Congressional candidate Andrew Grant covers wide array of topics in Elk Grove town hall

August 17, 2018 |  

In a town hall meeting held in Elk Grove last night, congressional candidate Andrew Grant covered a wide array of topics in what is the first of six such meetings scheduled with voters. Grant, a Republican, is challenging incumbent Democratic representative Dr. Ami Bera for California's 7th Congressional District, which includes all of Elk Grove.

The well-attended meeting held at Laguna Town Hall included a lengthy question and answer period that Grant said would be more of an open exchange of ideas. During this exchange, about two dozen questions were asked and a range of local, state and nation topics ranging from the housing crisis to the Iran nuclear deal.

Grant noted that it takes about seven years from the time a residential development is planned until initial occupancy and said this adds extra costs to housing. Those additional costs incurred in California are driving developers out of state to where development costs are lower. 

"They are deciding to develop homes in Texas and other places where their return on investment is much faster," he said. 

Discussing the withdrawal from the Iran nuclear agreement, Grant drew on his experience as a military officer and diplomat with the U.S. State Department. Before entering the private sector, Grant, a U.S. Naval Academy graduate, served as a Marine officer for nine years and worked in various roles in the federal government including the State Department were in the immediate aftermath of the 9-11 attacks, he worked on monitoring of nuclear weapons.

"The challenge of the Iranian deal is that it is not verifiable," Grant stated. "It's impossible to confirm that the Iranians are not continuing to develop a nuclear capability.

Grant also heard questions on several social issues including reproductive and second amendment rights.

On reproductive rights, Grant noted he is personally pro-life, but noted abortion is legal. When asked if he would support courts turning over Roe v. Wade, Granted stated if elected he would not make it one of his legislative priorities. 

"I am pro-life" he stated. "Will I be someone back in Washington D.C. who is pushing, pushing, pushing to overturn Roe v Wade? I am probably not going to place that as a priority to be honest with you."   

Another social issue Grant touched on was Second Amendment rights. Although he said he supports the right to bear arms and believes federal gun controls will not reduce gun violence, he does not have a relationship with the National Rifle Association (NRA).

Grant also said he does not support arming teachers say they "should be focused on education."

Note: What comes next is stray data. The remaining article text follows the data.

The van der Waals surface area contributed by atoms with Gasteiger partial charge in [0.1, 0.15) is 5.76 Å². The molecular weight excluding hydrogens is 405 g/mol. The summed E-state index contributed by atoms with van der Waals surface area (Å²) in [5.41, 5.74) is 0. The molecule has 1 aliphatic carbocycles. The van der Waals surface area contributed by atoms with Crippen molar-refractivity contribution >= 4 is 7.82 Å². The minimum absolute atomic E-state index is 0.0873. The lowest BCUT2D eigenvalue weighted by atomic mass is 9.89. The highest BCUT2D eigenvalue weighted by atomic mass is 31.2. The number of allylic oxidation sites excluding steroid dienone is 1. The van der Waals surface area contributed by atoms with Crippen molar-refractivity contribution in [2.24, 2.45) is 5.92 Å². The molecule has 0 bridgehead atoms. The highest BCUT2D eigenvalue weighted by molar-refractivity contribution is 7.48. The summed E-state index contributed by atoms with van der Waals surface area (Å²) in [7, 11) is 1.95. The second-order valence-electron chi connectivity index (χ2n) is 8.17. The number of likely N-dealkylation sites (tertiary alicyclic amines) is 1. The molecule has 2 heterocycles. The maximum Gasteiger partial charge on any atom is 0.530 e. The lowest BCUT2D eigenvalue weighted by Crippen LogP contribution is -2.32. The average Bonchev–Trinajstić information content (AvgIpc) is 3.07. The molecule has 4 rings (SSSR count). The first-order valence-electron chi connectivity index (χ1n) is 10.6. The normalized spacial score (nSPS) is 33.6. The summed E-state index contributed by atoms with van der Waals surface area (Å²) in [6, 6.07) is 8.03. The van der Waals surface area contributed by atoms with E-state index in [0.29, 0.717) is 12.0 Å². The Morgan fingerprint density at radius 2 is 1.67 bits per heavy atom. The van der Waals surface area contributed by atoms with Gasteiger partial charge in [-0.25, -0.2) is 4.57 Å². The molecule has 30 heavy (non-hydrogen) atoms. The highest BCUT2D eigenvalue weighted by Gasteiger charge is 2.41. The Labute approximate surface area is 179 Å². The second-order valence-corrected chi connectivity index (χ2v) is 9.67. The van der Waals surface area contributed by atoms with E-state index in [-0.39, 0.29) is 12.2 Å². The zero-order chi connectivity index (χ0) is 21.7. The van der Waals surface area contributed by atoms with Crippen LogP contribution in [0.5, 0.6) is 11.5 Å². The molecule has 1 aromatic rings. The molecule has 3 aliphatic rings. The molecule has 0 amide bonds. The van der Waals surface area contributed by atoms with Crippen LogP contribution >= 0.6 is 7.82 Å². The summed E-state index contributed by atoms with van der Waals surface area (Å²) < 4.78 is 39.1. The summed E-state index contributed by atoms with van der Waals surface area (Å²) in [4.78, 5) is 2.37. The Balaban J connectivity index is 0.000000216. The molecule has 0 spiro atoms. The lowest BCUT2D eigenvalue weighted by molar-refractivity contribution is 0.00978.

Later in the session, when asked again about gun control and why he had not formed a relationship with the NRA, Grant said the group does some good work on behalf of its membership. However, he noted as the father of three school-aged children he went through a self-described "sea change" following the Parkland, Florida school shooting earlier this year.

"I've got three kids, three kids that are all going into those formative years in high school," he said. "If I'm going to be elected to Congress, then I am going to make sure I can do at that level and help those three kids, and all of your kids."

Regarding a question on the federal debt, Grant noted that 70-percent of the budget is dedicated to non-discretionary items, most notably, Social Security and Medicare. Noting the promises made, Grant said that commitment must not be broken but was open to government reform measures. 

"I'm going to protect those," he said of Social Security and Medicare. "We made a promise we need to keep."

Asked what his legislative priorities would be for the 7th district if elected, Grant said he would push to have Federal Emergency Management Agency's (FEMA) District 9 headquarters moved from Oakland to adjacent to the California Office of Emergency Services at Mather Airfield in Rancho Cordova. 

"FEMA District 9 is headquartered out of a building on top of the Hayward fault line," he said. "If there is a 6.5, 6.9 something earthquake, I'm not sure FEMA is going to come to the aid of anyone in California." 

Not until the end of the meeting did Grant address one of continuing concerns of people nationwide, healthcare and escalating insurance premiums. Although he offered few specifics, Grant, who has voiced support for a market-based solution to health care, said the current system is not sustainable. 

"There are two solutions - either we find a way to roll back to a more private market construct around healthcare, or we go to single-payer," he said. "Because it is untenable what happens right now." 


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